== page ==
steph
Raptors 109, Wizards 107 (OT) – Box

That darned thing you called “effort”, pretty underrated eh?

After what could be described as one of the low points in this franchise’s history, and a subsequent closed door meeting where all the the dirty laundry was aired out, the Toronto Raptors scratched and clawed their way to a 109 – 107 overtime victory. While it was great to see this level of play, especially defensively, it confirms many a fans suspicions that the intensity just wasn’t there for the majority of our games this season. Better late than never, I guess.

After the closed door meeting, Jay Triano mentioned that “0 – 3″ changes would take place in the starting lineup. Swapping out 3 starters would be too much of a change to implement right away. Who deserved most to be relegated to the Bench? Probably Andrea Bargnani. Who deserved to be moved to the starting lineup? Probably Amir Johnson. In the end Triano did nothing, which is a pretty infuriating move. It propagates the notion that Triano does not have the cajones to coach an NBA basketball team. Most now assume that Jarrett Jack’s tirade about “sensitive” players was directed towards Bargnani. This most likely seems to be the case. Triano probably felt that, by pulling Bargnani, he would be confirming that he sides with Jack (and others) on this issue. The coach is too concerned about AB’s feelings and/or confidence it seems. Either that or he feels that Bargnani should be given a chance to re-affirm himself with this new air of accountability that now seems to exist.

In any case, there was definitely an extra spring in the Raptors’ step to open the game. They jumped out to a 10 – 0 run to start the game. Many of us must have forgotten what a good run looks like, because it involves not letting the other team score for an extended period of time. There was a tangible difference in the effort on the defensive end. Players were moving, lunging at shot attempts, there was that energy that good defensive teams possess on that end. That kind of effort is contagious, and it translates to a better tempo and a better effort on offense as well.

Jose got off to his customary energetic start, pushing the ball, and even force-feeding it to DeMar DeRozan on the break. Don’t know why Calderon can’t play uptempo for more that the first 5 min of a game. Still, he had a good game. He shot the ball well, and snuck in for a couple of layups. He struggled at times guarding the 5’5″ wonder, Earl Boykins, but who doesn’t? It’s like a center guarding a quick shooting shooting guard if you think about it.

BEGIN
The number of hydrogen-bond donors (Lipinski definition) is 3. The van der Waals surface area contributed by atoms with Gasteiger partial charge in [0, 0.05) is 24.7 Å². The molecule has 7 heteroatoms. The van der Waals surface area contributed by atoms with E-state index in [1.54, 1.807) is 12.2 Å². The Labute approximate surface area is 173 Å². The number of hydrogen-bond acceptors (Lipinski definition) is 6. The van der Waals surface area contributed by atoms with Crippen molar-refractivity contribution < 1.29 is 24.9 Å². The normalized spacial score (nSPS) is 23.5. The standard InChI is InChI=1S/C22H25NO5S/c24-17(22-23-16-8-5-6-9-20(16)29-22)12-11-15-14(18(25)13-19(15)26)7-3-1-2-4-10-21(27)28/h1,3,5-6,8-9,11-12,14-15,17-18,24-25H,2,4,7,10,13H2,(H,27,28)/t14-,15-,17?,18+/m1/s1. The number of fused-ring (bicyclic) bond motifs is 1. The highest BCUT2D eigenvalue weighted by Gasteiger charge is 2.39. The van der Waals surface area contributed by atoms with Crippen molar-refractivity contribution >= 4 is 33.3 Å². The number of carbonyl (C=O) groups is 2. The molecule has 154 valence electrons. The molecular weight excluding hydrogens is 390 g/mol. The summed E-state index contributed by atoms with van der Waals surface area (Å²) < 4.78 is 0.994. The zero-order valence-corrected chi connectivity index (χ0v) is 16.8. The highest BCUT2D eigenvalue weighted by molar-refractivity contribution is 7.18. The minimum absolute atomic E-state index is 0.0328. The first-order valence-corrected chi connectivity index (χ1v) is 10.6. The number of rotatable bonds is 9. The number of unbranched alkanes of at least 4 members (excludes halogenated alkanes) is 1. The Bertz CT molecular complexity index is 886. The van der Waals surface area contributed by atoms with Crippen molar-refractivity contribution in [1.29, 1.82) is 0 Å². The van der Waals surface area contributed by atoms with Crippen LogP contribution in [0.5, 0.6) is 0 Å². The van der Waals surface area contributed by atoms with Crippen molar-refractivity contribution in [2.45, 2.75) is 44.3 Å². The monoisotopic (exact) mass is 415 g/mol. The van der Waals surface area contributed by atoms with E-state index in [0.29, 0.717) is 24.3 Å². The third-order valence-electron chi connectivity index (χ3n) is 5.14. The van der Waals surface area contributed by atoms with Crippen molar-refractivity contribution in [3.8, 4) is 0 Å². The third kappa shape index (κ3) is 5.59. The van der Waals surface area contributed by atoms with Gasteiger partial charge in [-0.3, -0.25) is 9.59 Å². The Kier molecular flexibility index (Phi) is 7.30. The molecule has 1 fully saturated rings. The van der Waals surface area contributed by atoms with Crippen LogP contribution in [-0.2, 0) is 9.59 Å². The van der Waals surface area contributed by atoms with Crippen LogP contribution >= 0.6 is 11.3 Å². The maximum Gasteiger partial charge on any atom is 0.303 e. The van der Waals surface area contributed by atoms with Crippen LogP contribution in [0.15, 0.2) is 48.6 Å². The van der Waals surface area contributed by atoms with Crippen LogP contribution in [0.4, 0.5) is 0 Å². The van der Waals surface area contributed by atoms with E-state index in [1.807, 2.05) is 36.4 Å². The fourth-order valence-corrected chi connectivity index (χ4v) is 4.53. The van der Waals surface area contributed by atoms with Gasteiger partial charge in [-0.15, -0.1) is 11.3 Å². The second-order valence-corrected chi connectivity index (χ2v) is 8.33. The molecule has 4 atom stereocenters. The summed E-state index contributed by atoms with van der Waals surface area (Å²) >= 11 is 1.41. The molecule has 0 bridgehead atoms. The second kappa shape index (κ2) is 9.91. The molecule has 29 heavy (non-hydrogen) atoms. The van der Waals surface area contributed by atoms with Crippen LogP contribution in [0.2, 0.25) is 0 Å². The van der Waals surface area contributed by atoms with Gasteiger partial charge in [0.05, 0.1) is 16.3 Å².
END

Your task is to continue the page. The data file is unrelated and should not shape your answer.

Jarrett Jack was fired up tonight. He was brought into the game near the 9 minute mark of the first, and he struggled guarding Boykins as well, maybe even more than Calderon did. He had a lacklustre start to the second quarter, letting the Wizards back in the game after building a 10 point lead in the first quarter. You can sense Jack is in some ways feeling the pressure after a day of finger pointing. He now needs to lead by example, and he may have been trying too hard early in the game. His offense struggled most of the game. In overtime, however, it was a different story. Jack came up with a big steal on Boykins and hounded him on every possession. Gilbert Arenas did go off for 34, but the points he scored on Jack were mostly of the deep 3 variety. When Arenas is going off like that, he’s a tough guard for anyone. There was fire is JJ’s eyes after the big steal. He may be a backup, but he just became one of the leaders on this team. Maybe he’s the Charles Oakley that Raptor fans have been yearning for over the last few years.

Hedo Turkoglu sealed the deal with a tough fadeaway jumper with 8 seconds to go in OT. He played one of his better game as a Raptor, and provided the late game finish that fans have been craving for. He ran a well-executed pick-and-roll with Bosh near the end of regulation, which is what we should be seeing a lot more of in those situations. Defensively, he made a big play with 30 seconds left, ripping the ball away from Boykins, who had just grabbed his 8th (!) rebound of the game. He did miss a deep 3 at the end of regulation on a pretty lame play call, but he hit almost the same shot in overtime with 2 minutes to go, putting the Raps up 106 – 102. His intensity was up, and you get the feeling that he was just as fed up as some of the other players on this team were.